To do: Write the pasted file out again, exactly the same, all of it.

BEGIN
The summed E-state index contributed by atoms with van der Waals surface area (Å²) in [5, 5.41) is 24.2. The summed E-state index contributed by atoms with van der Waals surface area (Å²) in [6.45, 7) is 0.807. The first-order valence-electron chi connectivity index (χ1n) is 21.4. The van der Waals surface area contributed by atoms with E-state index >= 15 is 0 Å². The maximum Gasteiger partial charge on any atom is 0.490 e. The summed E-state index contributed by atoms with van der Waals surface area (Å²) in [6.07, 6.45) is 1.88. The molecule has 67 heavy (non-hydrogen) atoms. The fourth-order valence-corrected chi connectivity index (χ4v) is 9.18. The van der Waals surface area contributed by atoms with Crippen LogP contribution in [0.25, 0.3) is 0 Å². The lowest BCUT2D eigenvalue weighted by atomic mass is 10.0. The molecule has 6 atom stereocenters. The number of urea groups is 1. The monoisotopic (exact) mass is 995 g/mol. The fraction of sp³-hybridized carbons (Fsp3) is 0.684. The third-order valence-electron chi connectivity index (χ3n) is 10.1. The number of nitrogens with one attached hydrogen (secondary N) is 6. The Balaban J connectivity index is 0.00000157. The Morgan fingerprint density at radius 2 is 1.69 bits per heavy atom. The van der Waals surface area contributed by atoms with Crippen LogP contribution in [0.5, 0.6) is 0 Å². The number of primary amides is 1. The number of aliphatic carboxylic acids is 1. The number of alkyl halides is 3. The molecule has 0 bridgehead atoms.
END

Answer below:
The summed E-state index contributed by atoms with van der Waals surface area (Å²) in [5, 5.41) is 24.2. The summed E-state index contributed by atoms with van der Waals surface area (Å²) in [6.45, 7) is 0.807. The first-order valence-electron chi connectivity index (χ1n) is 21.4. The van der Waals surface area contributed by atoms with E-state index >= 15 is 0 Å². The maximum Gasteiger partial charge on any atom is 0.490 e. The summed E-state index contributed by atoms with van der Waals surface area (Å²) in [6.07, 6.45) is 1.88. The molecule has 67 heavy (non-hydrogen) atoms. The fourth-order valence-corrected chi connectivity index (χ4v) is 9.18. The van der Waals surface area contributed by atoms with Crippen LogP contribution in [0.25, 0.3) is 0 Å². The lowest BCUT2D eigenvalue weighted by atomic mass is 10.0. The molecule has 6 atom stereocenters. The number of urea groups is 1. The monoisotopic (exact) mass is 995 g/mol. The fraction of sp³-hybridized carbons (Fsp3) is 0.684. The third-order valence-electron chi connectivity index (χ3n) is 10.1. The number of nitrogens with one attached hydrogen (secondary N) is 6. The Balaban J connectivity index is 0.00000157. The Morgan fingerprint density at radius 2 is 1.69 bits per heavy atom. The van der Waals surface area contributed by atoms with Crippen LogP contribution in [0.5, 0.6) is 0 Å². The number of primary amides is 1. The number of aliphatic carboxylic acids is 1. The number of alkyl halides is 3. The molecule has 0 bridgehead atoms.